Firstly it is important to discourage any dieting behaviour. Dieting increases the risk of disordered eating. It also guarantees weight cycling. We know people can lose weight when they diet - however research shows that two to five years following the diet a person will usually sit at a higher weight than they did before the diet. Yo yo dieters literally diet themselves fat. I say these things not to promote fat stigma but rather because this is a language your daughter will understand at the moment. And after all, what is the point of dieting for weight loss if it ultimately results in weight gain? This will be hard for her to appreciate with her current short-term focus on her Year 10 Formal, but dieting should still be discouraged for a better longer term result.
The second thing is to separate health and weight in discussions. They are not the same thing! There are many people who may be described as “thin”, for example, who engage in dangerous practices to maintain a low body weight- such as purging, smoking or consuming diet pills. Similarly, there are people who may be described as “fat” who enjoy great health, measured by positive health indicators, good fitness and a healthy state of mind.
The aim is to see health as an ongoing journey that encompassess all aspects of our personhood - rather than have it defined narrowly by the number on the scale. This framework is called “health at every size” and I would encourage you to become familiar with it: https://haescommunity.com/.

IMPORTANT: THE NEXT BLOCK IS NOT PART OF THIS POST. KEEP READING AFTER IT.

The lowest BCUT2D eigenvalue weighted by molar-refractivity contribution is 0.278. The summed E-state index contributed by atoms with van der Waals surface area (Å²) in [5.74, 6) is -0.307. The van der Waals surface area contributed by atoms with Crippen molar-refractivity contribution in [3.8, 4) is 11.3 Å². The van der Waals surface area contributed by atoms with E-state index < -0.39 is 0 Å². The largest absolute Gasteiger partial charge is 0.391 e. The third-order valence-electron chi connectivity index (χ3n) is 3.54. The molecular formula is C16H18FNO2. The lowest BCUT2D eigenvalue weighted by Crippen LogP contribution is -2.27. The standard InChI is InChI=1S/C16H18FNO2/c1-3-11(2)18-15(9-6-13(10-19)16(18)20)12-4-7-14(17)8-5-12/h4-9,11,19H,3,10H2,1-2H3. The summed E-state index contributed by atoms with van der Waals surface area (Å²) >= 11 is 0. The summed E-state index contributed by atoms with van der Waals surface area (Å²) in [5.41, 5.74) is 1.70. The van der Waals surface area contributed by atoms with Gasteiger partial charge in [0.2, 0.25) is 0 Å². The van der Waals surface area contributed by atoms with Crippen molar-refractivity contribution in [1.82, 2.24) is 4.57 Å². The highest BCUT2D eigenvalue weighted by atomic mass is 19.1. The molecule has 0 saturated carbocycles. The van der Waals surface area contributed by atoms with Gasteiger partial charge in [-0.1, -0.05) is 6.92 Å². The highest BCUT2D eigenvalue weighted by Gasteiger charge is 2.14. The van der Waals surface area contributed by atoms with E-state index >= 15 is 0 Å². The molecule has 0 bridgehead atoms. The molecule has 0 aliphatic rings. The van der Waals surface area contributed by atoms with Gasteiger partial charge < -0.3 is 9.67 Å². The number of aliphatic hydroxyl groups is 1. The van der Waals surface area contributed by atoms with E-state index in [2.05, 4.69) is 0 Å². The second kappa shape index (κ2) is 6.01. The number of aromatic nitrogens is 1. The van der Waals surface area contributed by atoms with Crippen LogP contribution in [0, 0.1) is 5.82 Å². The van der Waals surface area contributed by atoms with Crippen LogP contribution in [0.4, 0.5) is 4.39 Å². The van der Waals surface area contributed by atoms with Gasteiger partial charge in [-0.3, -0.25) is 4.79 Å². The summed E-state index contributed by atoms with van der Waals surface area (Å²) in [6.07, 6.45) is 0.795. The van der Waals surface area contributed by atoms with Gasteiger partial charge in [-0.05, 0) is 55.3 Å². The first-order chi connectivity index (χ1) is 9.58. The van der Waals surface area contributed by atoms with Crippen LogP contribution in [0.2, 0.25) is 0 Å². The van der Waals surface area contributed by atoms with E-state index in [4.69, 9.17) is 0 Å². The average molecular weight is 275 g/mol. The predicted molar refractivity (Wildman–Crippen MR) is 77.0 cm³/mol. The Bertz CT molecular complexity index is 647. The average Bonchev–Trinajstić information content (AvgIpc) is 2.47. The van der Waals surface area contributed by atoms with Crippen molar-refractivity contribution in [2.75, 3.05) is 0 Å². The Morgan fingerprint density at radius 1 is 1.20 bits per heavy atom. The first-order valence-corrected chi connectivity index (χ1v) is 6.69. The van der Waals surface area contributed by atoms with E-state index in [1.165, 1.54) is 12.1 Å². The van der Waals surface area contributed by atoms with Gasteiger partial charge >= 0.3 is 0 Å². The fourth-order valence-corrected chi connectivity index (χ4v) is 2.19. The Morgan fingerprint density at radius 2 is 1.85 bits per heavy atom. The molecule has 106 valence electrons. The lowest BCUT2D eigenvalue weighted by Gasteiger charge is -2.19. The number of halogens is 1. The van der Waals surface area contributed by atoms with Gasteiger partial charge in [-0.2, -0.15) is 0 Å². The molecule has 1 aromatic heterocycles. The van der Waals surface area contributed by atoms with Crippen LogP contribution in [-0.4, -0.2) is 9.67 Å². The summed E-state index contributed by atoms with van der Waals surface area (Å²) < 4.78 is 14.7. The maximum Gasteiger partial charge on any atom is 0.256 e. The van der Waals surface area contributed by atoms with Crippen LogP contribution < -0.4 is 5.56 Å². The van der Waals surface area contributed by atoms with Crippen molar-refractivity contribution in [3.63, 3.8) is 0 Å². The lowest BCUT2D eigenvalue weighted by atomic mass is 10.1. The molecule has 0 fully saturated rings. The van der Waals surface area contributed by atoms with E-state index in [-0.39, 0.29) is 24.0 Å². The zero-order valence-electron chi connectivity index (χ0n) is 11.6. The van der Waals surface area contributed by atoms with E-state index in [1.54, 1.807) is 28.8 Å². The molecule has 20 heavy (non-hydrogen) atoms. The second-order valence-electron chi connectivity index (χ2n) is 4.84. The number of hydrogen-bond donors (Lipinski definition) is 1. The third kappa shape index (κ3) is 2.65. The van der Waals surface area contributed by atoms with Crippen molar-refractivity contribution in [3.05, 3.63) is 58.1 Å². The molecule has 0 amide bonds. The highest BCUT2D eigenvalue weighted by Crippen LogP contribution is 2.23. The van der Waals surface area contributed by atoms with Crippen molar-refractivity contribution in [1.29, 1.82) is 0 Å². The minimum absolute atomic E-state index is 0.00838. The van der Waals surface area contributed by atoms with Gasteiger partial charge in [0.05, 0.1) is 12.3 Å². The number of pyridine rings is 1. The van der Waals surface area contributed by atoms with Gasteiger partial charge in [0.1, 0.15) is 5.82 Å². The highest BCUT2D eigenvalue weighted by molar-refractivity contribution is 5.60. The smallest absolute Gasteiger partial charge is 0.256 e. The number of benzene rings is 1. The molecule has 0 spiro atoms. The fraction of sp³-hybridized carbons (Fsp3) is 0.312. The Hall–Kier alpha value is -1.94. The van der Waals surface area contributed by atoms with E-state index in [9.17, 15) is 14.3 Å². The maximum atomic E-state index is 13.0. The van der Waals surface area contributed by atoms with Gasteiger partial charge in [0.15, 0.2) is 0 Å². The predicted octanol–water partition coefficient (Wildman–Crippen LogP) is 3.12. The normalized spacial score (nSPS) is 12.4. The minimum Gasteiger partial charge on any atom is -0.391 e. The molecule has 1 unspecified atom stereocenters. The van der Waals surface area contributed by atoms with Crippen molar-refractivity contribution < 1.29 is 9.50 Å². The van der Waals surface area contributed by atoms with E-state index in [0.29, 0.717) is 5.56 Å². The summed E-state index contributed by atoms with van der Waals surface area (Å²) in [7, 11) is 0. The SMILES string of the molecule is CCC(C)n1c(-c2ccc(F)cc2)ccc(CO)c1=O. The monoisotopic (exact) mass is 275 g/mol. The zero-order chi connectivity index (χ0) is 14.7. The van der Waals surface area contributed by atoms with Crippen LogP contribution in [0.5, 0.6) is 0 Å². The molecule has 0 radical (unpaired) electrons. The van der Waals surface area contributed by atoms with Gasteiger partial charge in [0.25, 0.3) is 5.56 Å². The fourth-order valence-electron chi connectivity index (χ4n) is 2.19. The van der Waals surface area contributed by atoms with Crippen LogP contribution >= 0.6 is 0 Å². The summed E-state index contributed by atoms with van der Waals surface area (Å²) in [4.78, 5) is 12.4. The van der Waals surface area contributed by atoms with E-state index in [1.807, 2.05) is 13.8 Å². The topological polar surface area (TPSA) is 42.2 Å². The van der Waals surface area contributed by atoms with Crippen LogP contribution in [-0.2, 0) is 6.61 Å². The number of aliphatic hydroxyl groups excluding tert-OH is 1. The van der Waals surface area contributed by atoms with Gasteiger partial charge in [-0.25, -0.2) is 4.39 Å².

What this means in terms of eating is that she listens to what her body is asking her to eat, not according to set rules of "good and bad" foods. This means there is flexibility in her eating that allows for the occasional snack (or "sometimes food") if this is what she feels like.
Finally I would encourage not focusing on messages like “you are beautiful”- hard I know, particularly because as parents we can see how beautiful they actually are and it can be heartbreaking when our own children do not see that. However ultimately these messages feed into the problem as they continue to uphold “being beautiful” as important. We love the work of Beauty Redefined who have being doing some great work in challenging how we define beauty: https://beautyredefined.org/ .
Ultimately the aim is to have your daughter define what is important to her and support her in achieving these goals, irrespective of how she looks.
Author bio: Sarah McMahon is a psychologist who has worked in the field of eating disorders for approximately 15 years, supporting hundreds of people to achieve recovery. Sarah embraces best practice therapy and works collaboratively with clients and their support systems, including families and other health professionals. Sarah appreciates the complexity of eating and body image issues and also treats the many “comorbid” challenges that typically present simultaneously, including depression, anxiety, obsessive compulsive disorder, relationship breakdown and complex trauma. Sarah is a full member of the Australian Psychological Society and the Australian New Zealand Academy of Eating Disorders. You can find Sarah at BodyMatters as well as in the Exploring Teens Directory.